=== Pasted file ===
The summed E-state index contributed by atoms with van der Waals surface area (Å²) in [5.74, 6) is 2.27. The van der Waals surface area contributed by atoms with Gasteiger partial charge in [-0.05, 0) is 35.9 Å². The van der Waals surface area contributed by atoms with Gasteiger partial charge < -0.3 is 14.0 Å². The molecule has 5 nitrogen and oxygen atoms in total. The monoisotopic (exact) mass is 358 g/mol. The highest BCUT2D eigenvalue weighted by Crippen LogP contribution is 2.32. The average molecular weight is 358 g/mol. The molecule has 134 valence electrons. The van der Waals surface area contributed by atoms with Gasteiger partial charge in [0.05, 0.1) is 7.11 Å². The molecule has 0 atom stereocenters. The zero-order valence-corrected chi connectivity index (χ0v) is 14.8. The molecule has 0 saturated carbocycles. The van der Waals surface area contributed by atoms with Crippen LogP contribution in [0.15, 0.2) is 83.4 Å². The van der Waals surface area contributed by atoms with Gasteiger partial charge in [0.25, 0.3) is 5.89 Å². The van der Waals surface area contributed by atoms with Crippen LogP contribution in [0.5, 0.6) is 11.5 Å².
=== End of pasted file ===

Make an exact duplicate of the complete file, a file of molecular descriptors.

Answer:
The summed E-state index contributed by atoms with van der Waals surface area (Å²) in [5.74, 6) is 2.27. The van der Waals surface area contributed by atoms with Gasteiger partial charge in [-0.05, 0) is 35.9 Å². The van der Waals surface area contributed by atoms with Gasteiger partial charge < -0.3 is 14.0 Å². The molecule has 5 nitrogen and oxygen atoms in total. The monoisotopic (exact) mass is 358 g/mol. The highest BCUT2D eigenvalue weighted by Crippen LogP contribution is 2.32. The average molecular weight is 358 g/mol. The molecule has 134 valence electrons. The van der Waals surface area contributed by atoms with Gasteiger partial charge in [0.05, 0.1) is 7.11 Å². The molecule has 0 atom stereocenters. The zero-order valence-corrected chi connectivity index (χ0v) is 14.8. The molecule has 0 saturated carbocycles. The van der Waals surface area contributed by atoms with Crippen LogP contribution in [0.15, 0.2) is 83.4 Å². The van der Waals surface area contributed by atoms with Gasteiger partial charge in [0.25, 0.3) is 5.89 Å². The van der Waals surface area contributed by atoms with Crippen LogP contribution in [0.5, 0.6) is 11.5 Å².